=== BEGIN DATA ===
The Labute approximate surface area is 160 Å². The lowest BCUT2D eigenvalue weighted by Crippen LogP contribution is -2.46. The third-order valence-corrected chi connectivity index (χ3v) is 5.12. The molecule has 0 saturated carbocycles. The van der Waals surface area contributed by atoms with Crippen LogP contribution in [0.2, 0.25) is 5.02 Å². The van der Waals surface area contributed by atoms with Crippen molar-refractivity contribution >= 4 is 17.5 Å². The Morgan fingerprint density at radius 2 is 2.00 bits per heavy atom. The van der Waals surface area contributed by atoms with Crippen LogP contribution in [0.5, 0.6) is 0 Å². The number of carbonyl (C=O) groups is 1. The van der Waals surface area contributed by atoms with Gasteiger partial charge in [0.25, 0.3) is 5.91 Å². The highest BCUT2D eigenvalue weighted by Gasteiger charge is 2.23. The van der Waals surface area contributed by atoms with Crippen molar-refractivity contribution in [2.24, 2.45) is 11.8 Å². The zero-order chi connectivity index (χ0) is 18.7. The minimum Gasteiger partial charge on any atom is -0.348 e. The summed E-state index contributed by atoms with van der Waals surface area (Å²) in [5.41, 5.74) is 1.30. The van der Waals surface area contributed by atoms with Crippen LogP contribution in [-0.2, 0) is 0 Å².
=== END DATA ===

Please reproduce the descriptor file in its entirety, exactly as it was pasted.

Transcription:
The Labute approximate surface area is 160 Å². The lowest BCUT2D eigenvalue weighted by Crippen LogP contribution is -2.46. The third-order valence-corrected chi connectivity index (χ3v) is 5.12. The molecule has 0 saturated carbocycles. The van der Waals surface area contributed by atoms with Crippen LogP contribution in [0.2, 0.25) is 5.02 Å². The van der Waals surface area contributed by atoms with Crippen molar-refractivity contribution >= 4 is 17.5 Å². The Morgan fingerprint density at radius 2 is 2.00 bits per heavy atom. The van der Waals surface area contributed by atoms with Crippen LogP contribution in [0.5, 0.6) is 0 Å². The number of carbonyl (C=O) groups is 1. The van der Waals surface area contributed by atoms with Gasteiger partial charge in [0.25, 0.3) is 5.91 Å². The highest BCUT2D eigenvalue weighted by Gasteiger charge is 2.23. The van der Waals surface area contributed by atoms with Crippen molar-refractivity contribution in [2.24, 2.45) is 11.8 Å². The zero-order chi connectivity index (χ0) is 18.7. The minimum Gasteiger partial charge on any atom is -0.348 e. The summed E-state index contributed by atoms with van der Waals surface area (Å²) in [5.41, 5.74) is 1.30. The van der Waals surface area contributed by atoms with Crippen LogP contribution in [-0.2, 0) is 0 Å².